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a lovely place people are happy here i'm angry that there are bad people out there it was on friday morning that a gunman hijacked a car in caucus on killing its passenger he then shot and wounded one of a group of four police officers who were out jogging you then drove to the nearby town of ted where he attacked a supermarket took hostages and killed two more people pledging allegiance to myself. i saw the attack of firing two or three bullets and crying. and so i went back up stairs quickly and told the girls in the office call the gendarme call the gendarme there is a terrorist in the store. police identified the killer as twenty five year old read to one locked in a french national who was born in morocco rather one like him grew up on this housing estate in calcutta thought he had spent some time in prison for petty crimes police said he had become radicalized and they put him under surveillance
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four years ago but last year french intelligence services decided lacked imposed no threat and was unlikely to carry out an attack so they ended their surveillance of him many people in france now questioning how the security agencies could have got it so wrong natasha al-jazeera caucus on france. now former president federal public has been barred from leaving the country while under investigation for corruption prosecutors have searched his home in the capital lima ski resigned on wednesday rather than face an impeachment vote he's accused of money laundering linked to a bribery scandal involving the brazilian construction giant other black krasinski denies any wrongdoing. a cheating controversy has cost us dearly as cricket captain and his deputy their jobs at least for the moment we could keep a team payne is taking charge for the rest of the test against south africa in cape town the decision was made after study and player cameron bancroft was caught ball tampering on camera he was shown placing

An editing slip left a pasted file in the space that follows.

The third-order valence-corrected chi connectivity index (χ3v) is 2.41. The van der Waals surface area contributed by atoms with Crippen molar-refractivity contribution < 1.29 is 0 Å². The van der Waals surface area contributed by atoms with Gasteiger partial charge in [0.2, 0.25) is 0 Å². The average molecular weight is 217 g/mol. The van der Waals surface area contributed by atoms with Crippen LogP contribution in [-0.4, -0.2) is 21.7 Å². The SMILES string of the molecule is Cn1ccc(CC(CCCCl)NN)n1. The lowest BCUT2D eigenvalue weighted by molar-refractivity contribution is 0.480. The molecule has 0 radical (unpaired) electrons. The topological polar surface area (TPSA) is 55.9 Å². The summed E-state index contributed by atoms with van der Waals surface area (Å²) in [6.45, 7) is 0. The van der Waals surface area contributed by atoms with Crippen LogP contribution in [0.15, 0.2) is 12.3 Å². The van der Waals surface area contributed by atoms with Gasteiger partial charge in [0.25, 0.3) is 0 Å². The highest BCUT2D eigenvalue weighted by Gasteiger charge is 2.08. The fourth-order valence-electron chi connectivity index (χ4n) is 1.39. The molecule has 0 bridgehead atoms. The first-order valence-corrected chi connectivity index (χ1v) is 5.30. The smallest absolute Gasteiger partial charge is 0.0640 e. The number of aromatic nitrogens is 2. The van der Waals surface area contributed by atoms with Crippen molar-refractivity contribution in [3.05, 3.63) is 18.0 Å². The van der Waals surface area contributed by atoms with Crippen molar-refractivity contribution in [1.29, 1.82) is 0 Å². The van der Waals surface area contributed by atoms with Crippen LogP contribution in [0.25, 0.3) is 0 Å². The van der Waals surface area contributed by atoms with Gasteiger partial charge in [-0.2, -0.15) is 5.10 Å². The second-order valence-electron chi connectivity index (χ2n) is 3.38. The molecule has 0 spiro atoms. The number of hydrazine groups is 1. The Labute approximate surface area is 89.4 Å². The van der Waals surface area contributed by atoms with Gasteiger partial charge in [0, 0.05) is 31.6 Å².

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a small object down his trousers when i questioned him he pulled out a sunglasses cloth from his pocket bancroft later admitted using a piece of tape to rub dirt on to the ball he faces suspension after being charged by the international cricket council and we'll have much more on that story later in sport including an explanation of how bankrupts action can affect a cricket ball and therefore the match a few moments whether staff will be here with the weather down in australia but still to come on the news out. egypt holding a presidential election on monday but covering the campaign as well fight has been a pretty simple affair for the local media. and it's the first nonstop flight from australia to london touches down we'll take a look at the growth of ultra long routes worldwide. from the lights of asia. to the city that never
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sleeps. hello there we've got tropical cyclone nora disintegrating over parts of australia you can see it on the satellite picture it's a small swirl of cloud but quite a significant one nonetheless certainly has given us a very heavy rain and some very strong winds to parts of the cape york peninsula mostly on the western side where we've got the worst of the weather some places that are reporting on hundred twenty eight millimeters of rain in the last twenty four hours and also gusts of wind that have been around one hundred kilometers per hour and that storm hasn't quite finished with us yet here's what it looks like at the moment though this is what it looks like in the western part of the cape york peninsula you can see lots of trees down there we've had lots of power lines down as well so many people there without power and the rain will continue as we head through the next day or so if we take a look at the charts then for so monday you can see plenty of what weather over many northern parts of queens and their heavy rains and the wettest weather well